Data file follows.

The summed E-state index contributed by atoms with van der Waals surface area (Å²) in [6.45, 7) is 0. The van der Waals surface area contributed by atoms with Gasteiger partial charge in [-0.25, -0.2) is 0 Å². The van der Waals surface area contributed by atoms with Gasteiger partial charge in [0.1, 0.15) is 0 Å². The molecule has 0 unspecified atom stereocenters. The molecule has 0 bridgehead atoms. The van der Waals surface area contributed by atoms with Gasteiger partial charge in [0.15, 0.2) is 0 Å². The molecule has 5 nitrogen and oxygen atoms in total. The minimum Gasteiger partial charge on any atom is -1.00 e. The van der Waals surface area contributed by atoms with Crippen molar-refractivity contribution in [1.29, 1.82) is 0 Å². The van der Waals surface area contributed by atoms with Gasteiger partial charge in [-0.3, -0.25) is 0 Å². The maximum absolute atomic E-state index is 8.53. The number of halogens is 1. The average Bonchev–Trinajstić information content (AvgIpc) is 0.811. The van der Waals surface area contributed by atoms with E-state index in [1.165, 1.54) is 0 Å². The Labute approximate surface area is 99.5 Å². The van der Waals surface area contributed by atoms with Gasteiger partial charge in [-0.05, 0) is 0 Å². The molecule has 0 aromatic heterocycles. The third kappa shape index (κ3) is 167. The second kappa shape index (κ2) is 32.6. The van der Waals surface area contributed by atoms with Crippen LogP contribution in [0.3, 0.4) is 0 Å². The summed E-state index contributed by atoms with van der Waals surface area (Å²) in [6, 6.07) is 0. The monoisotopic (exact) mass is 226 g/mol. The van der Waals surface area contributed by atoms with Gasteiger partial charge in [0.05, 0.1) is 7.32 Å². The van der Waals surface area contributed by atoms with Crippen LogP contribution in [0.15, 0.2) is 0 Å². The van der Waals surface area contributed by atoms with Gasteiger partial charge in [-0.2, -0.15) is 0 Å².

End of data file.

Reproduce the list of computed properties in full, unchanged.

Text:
The summed E-state index contributed by atoms with van der Waals surface area (Å²) in [6.45, 7) is 0. The van der Waals surface area contributed by atoms with Gasteiger partial charge in [-0.25, -0.2) is 0 Å². The van der Waals surface area contributed by atoms with Gasteiger partial charge in [0.1, 0.15) is 0 Å². The molecule has 0 unspecified atom stereocenters. The molecule has 0 bridgehead atoms. The van der Waals surface area contributed by atoms with Gasteiger partial charge in [0.15, 0.2) is 0 Å². The molecule has 5 nitrogen and oxygen atoms in total. The minimum Gasteiger partial charge on any atom is -1.00 e. The van der Waals surface area contributed by atoms with Crippen molar-refractivity contribution in [1.29, 1.82) is 0 Å². The van der Waals surface area contributed by atoms with Gasteiger partial charge in [-0.3, -0.25) is 0 Å². The maximum absolute atomic E-state index is 8.53. The number of halogens is 1. The average Bonchev–Trinajstić information content (AvgIpc) is 0.811. The van der Waals surface area contributed by atoms with E-state index in [1.165, 1.54) is 0 Å². The Labute approximate surface area is 99.5 Å². The van der Waals surface area contributed by atoms with Gasteiger partial charge in [-0.05, 0) is 0 Å². The molecule has 0 aromatic heterocycles. The third kappa shape index (κ3) is 167. The second kappa shape index (κ2) is 32.6. The van der Waals surface area contributed by atoms with Crippen LogP contribution in [0.3, 0.4) is 0 Å². The summed E-state index contributed by atoms with van der Waals surface area (Å²) in [6, 6.07) is 0. The monoisotopic (exact) mass is 226 g/mol. The van der Waals surface area contributed by atoms with Gasteiger partial charge in [0.05, 0.1) is 7.32 Å². The van der Waals surface area contributed by atoms with Crippen LogP contribution in [0.15, 0.2) is 0 Å². The van der Waals surface area contributed by atoms with Gasteiger partial charge in [-0.2, -0.15) is 0 Å².